I recently spent a week training as a LEGO SERIOUS PLAY facilitator. The method is designed to facilitate communication, problem solving, and effective meetings.
It was an intense week! The idea of working with LEGO initially made me think of frivolity and playfulness. The training certainly was fun, but it was also very challenging. I was surprised by how much the method and the trainer pushed us.
There were some elements of the method which didn’t work for me, and that I would therefore struggle to use as a facilitator. However I can definitely see potential. I’m pleased to have another facilitation technique to add to my bag of tricks!
Here are a few initial thoughts about the method and how it might fit within my work…
Space to think
LEGO exercises follow the basic structure of ‘build, share, learn’. I.e. you’re asked to build a model which represents your response to a particular question. You then share your model (and thinking) with the group and learn from each other. The exercises progress and grow in complexity so that you start to think about how your model(s) relate to the rest of the group.
The time spent building my individual models provided valuable space to think. I was so focused on my building that I didn’t find the silences at all awkward. I also found that I was less likely to be thinking about what I wanted to say while others were talking. I think that was because I had already had time to formulate my answer to the question.
Level the playing field
The main reason I am interested in arts based facilitation techniques is because they can help to create more equality within meetings. That equality is particularly important when you are bringing together people from different backgrounds (e.g. patients, clinician’s, researchers).
I was pleased to hear that LEGO SERIOUS PLAY is also very concerned with helping people to contribute equally. I can see how the structure of the exercises could help to stop one or two people dominating a meeting. Also the fact that it is likely to be a new method for the majority of participants, may go some way to creating a level playing field.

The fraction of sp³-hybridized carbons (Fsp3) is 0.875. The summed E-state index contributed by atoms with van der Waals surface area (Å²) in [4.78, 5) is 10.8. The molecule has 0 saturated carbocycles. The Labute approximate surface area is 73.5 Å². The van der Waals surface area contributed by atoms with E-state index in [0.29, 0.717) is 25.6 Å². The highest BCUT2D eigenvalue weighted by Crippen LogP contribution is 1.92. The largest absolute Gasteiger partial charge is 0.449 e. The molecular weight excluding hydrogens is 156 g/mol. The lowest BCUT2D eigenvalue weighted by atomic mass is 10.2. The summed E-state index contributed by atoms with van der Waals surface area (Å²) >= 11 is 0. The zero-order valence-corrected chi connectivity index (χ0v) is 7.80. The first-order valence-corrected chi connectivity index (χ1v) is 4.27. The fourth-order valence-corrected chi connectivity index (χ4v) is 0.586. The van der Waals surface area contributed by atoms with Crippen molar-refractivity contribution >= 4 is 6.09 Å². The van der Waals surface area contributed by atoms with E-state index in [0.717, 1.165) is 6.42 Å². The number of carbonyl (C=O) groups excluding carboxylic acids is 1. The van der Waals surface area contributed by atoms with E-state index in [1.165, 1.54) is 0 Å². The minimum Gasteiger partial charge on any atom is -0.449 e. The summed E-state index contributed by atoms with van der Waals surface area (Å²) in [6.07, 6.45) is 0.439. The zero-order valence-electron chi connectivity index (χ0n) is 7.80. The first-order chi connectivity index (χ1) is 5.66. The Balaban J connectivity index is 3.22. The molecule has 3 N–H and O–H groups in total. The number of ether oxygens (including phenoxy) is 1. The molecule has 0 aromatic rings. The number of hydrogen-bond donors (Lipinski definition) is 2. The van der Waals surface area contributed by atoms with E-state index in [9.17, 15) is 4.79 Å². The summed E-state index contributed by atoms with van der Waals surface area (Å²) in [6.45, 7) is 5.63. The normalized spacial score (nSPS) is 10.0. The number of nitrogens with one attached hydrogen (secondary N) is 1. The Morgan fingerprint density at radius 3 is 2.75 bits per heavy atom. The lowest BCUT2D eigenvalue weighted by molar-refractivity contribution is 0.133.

My only reservation about this is that some people may feel less confident about working with LEGO generally, which could create some inequality. For example, some health conditions may cause people to have less dexterity and feel concerned about building with small bricks. Others may feel less comfortable with the use of metaphor which tends to come with these workshops. As with any facilitation, I think the key will be adapting it to meet the needs of each group and the purpose of each workshop.
Speaking to the Model
Throughout the workshops we were encouraged to ‘speak to the model’, rather than each other, and the facilitator continually challenged us to only speak about what we had built. I can see how that technique might help people to open up about sensitive topics. This made me think about theatre workshops where I’ve seen people project their thoughts and feelings on to characters within a performance. I think something similar could potentially happen with LEGO models.
My concern with this aspect of the method is that it may limit or shut down valuable dialogue. This is something I need to think more about once I have run a session.
I’m hoping to run a pilot workshop soon. I will report on my progress!
I’d be really interested to hear from any other LEGO facilitators working within a health / participatory research context.
Finally, a big thank you to the rest of the training group for sharing their insights and experiences with me throughout the week.